Decision aids that facilitate elements of shared decision making in chronic illnesses: A systematic reviewWieringa, TH; Rodriguez-Gutierrez, R; Spencer-Bonilla, G; De Wit, M; Ponce, OJ; Sanchez-Herrera, MF; Espinoza, NR; Zisman-Ilani, Y; Kunneman, M; Schoonmade, LJ; Montori, VM; Snoek, FJ (2019-05-20)© 2019 The Author(s). Background: Shared decision making (SDM) is a patient-centered approach in which clinicians and patients work together to find and choose the best course of action for each patient's particular situation. Six SDM key elements can be identified: situation diagnosis, choice awareness, option clarification, discussion of harms and benefits, deliberation of patient preferences, and making the decision. The International Patient Decision Aid Standards (IPDAS) require that a decision aid (DA) support these key elements. Yet, the extent to which DAs support these six key SDM elements and how this relates to their impact remain unknown. Methods: We searched bibliographic databases (from inception until November 2017), reference lists of included studies, trial registries, and experts for randomized controlled trials of DAs in patients with cardiovascular, or chronic respiratory conditions or diabetes. Reviewers worked in duplicate and independently selected studies for inclusion, extracted trial, and DA characteristics, and evaluated the quality of each trial. Results: DAs most commonly clarified options (20 of 20; 100%) and discussed their harms and benefits (18 of 20; 90%; unclear in two DAs); all six elements were clearly supported in 4 DAs (20%). We found no association between the presence of these elements and SDM outcomes. Conclusions: DAs for selected chronic conditions are mostly designed to transfer information about options and their harms and benefits. The extent to which their support of SDM key elements relates to their impact on SDM outcomes could not be ascertained. Systematic review registration: PROSPERO registration number: CRD42016050320.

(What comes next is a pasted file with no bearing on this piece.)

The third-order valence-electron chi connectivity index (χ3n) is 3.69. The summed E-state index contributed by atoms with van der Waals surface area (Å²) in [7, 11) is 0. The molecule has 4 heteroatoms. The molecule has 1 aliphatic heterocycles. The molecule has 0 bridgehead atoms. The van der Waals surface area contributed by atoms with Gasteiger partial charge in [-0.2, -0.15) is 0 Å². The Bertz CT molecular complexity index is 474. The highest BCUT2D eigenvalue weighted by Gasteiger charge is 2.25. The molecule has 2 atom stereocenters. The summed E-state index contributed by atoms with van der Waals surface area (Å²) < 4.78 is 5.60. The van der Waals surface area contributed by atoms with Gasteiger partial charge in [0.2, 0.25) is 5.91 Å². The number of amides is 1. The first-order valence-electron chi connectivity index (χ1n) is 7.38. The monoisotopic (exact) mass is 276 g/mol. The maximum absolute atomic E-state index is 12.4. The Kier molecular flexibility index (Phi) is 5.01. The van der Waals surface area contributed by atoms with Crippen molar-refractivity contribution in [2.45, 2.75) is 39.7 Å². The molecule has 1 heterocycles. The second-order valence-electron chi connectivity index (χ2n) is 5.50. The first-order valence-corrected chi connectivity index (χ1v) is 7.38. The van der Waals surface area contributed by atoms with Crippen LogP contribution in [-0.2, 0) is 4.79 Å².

PRE-DOCTORAL ORTHODONTIC ONLINE LEARNING EFFECTS ON CLINICAL DECISION MAKINGGodel, Jeffrey H.; Sciote, James J.; Moore, John V., III; Bhan, Amrita (Temple University. Libraries, 2020)Objectives: A pilot study evaluated the effect of an online assessment on orthodontic diagnostic decisions of dental students subsequently attending an orthodontic diagnostic examination. Case-based assessment improved clinical performance scores when screening patients. This study continues exploration of student performance by changing the time of assessment completion. Methods: Third year dental students are required to complete an orthodontic diagnostic examination as a graded clinical course requirement. Before the clinical examination, students review an online module subsequent to a didactic lecture course. The control group (n=66) completed a graded pre-assessment before viewing the online module and a graded post assessment after reviewing the online module. Both pre and post assessments were completed prior to the rotation. The experimental group (n=66) completed the pre-assessment prior to viewing the online module and completed the post-assessment after the screening rotation. Control and experimental groups completed a self-efficacy survey before and after the screening rotation to evaluate their self-confidence in diagnosing and treating malocclusions. The control and experimental groups were compared based on their online diagnostic assessment scores and self-efficacy surveys. Results: We found a substantial increase in total online pre and post-test assessment performance for the experimental group (p=0.000), but no difference between the pre-self-efficacy scores from the control group and experimental group (p=.631). Finally, a substantial increase in the students’ self-efficacy confidence occurred by changing the timing (p=0.002). Conclusion: This study shows that screening patients in a clinical scenario can improve student’s performance in case based assessments. Student confidence also increased after taking the post-assessment module and screening patients. Evaluating patients helped students solidify their learned diagnostic information and better apply it to a case based scenario.